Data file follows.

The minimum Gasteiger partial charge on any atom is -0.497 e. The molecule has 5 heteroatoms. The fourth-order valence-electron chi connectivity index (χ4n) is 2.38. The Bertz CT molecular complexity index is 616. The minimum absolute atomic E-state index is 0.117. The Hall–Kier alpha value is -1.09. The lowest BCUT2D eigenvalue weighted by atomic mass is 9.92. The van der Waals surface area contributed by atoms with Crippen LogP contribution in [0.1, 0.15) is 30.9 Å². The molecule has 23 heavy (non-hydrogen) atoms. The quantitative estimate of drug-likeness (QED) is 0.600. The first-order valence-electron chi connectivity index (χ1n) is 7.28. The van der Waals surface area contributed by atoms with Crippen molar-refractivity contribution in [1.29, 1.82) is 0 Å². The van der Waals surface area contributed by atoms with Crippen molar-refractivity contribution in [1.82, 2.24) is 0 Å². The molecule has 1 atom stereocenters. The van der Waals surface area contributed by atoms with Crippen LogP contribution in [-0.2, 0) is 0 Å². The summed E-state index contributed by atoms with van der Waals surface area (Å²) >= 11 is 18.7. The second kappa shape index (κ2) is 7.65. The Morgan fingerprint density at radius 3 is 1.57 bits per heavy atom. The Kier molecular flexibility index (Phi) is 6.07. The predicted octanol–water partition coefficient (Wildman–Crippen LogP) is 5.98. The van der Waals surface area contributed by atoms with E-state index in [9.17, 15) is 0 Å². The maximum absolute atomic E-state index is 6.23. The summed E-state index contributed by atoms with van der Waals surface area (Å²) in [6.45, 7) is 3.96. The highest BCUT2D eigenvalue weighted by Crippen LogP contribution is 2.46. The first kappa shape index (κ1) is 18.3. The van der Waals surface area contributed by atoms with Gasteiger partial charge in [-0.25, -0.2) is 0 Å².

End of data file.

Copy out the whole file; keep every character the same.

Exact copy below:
The minimum Gasteiger partial charge on any atom is -0.497 e. The molecule has 5 heteroatoms. The fourth-order valence-electron chi connectivity index (χ4n) is 2.38. The Bertz CT molecular complexity index is 616. The minimum absolute atomic E-state index is 0.117. The Hall–Kier alpha value is -1.09. The lowest BCUT2D eigenvalue weighted by atomic mass is 9.92. The van der Waals surface area contributed by atoms with Crippen LogP contribution in [0.1, 0.15) is 30.9 Å². The molecule has 23 heavy (non-hydrogen) atoms. The quantitative estimate of drug-likeness (QED) is 0.600. The first-order valence-electron chi connectivity index (χ1n) is 7.28. The van der Waals surface area contributed by atoms with Crippen molar-refractivity contribution in [1.29, 1.82) is 0 Å². The van der Waals surface area contributed by atoms with Crippen molar-refractivity contribution in [1.82, 2.24) is 0 Å². The molecule has 1 atom stereocenters. The van der Waals surface area contributed by atoms with Crippen LogP contribution in [-0.2, 0) is 0 Å². The summed E-state index contributed by atoms with van der Waals surface area (Å²) >= 11 is 18.7. The second kappa shape index (κ2) is 7.65. The Morgan fingerprint density at radius 3 is 1.57 bits per heavy atom. The Kier molecular flexibility index (Phi) is 6.07. The predicted octanol–water partition coefficient (Wildman–Crippen LogP) is 5.98. The van der Waals surface area contributed by atoms with E-state index in [9.17, 15) is 0 Å². The maximum absolute atomic E-state index is 6.23. The summed E-state index contributed by atoms with van der Waals surface area (Å²) in [6.45, 7) is 3.96. The highest BCUT2D eigenvalue weighted by Crippen LogP contribution is 2.46. The first kappa shape index (κ1) is 18.3. The van der Waals surface area contributed by atoms with Gasteiger partial charge in [-0.25, -0.2) is 0 Å².